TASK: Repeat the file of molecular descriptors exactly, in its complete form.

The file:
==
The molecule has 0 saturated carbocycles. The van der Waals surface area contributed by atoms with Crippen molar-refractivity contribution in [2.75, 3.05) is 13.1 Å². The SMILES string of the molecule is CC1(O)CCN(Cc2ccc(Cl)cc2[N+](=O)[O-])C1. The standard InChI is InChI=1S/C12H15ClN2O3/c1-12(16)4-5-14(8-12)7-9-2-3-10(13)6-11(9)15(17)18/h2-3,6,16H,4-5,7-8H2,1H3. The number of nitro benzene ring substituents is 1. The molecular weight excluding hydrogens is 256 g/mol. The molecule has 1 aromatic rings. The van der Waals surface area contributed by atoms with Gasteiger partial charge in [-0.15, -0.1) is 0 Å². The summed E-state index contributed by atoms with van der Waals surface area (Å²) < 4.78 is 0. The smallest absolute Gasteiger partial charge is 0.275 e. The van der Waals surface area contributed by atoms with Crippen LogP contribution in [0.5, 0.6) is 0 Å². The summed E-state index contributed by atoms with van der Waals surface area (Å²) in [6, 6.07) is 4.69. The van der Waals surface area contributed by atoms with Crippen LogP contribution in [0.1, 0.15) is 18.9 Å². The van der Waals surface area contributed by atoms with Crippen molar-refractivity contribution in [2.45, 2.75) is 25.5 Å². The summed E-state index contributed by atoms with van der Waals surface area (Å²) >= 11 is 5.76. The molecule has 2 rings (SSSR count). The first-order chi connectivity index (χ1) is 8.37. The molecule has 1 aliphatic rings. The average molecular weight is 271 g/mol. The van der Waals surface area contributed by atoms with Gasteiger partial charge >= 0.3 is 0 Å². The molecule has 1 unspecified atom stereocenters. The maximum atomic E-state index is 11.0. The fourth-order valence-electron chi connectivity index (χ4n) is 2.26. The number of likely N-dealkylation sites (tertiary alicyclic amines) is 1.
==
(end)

The molecule has 0 saturated carbocycles. The van der Waals surface area contributed by atoms with Crippen molar-refractivity contribution in [2.75, 3.05) is 13.1 Å². The SMILES string of the molecule is CC1(O)CCN(Cc2ccc(Cl)cc2[N+](=O)[O-])C1. The standard InChI is InChI=1S/C12H15ClN2O3/c1-12(16)4-5-14(8-12)7-9-2-3-10(13)6-11(9)15(17)18/h2-3,6,16H,4-5,7-8H2,1H3. The number of nitro benzene ring substituents is 1. The molecular weight excluding hydrogens is 256 g/mol. The molecule has 1 aromatic rings. The van der Waals surface area contributed by atoms with Gasteiger partial charge in [-0.15, -0.1) is 0 Å². The summed E-state index contributed by atoms with van der Waals surface area (Å²) < 4.78 is 0. The smallest absolute Gasteiger partial charge is 0.275 e. The van der Waals surface area contributed by atoms with Crippen LogP contribution in [0.5, 0.6) is 0 Å². The summed E-state index contributed by atoms with van der Waals surface area (Å²) in [6, 6.07) is 4.69. The van der Waals surface area contributed by atoms with Crippen LogP contribution in [0.1, 0.15) is 18.9 Å². The van der Waals surface area contributed by atoms with Crippen molar-refractivity contribution in [2.45, 2.75) is 25.5 Å². The summed E-state index contributed by atoms with van der Waals surface area (Å²) >= 11 is 5.76. The molecule has 2 rings (SSSR count). The first-order chi connectivity index (χ1) is 8.37. The molecule has 1 aliphatic rings. The average molecular weight is 271 g/mol. The van der Waals surface area contributed by atoms with Gasteiger partial charge >= 0.3 is 0 Å². The molecule has 1 unspecified atom stereocenters. The maximum atomic E-state index is 11.0. The fourth-order valence-electron chi connectivity index (χ4n) is 2.26. The number of likely N-dealkylation sites (tertiary alicyclic amines) is 1.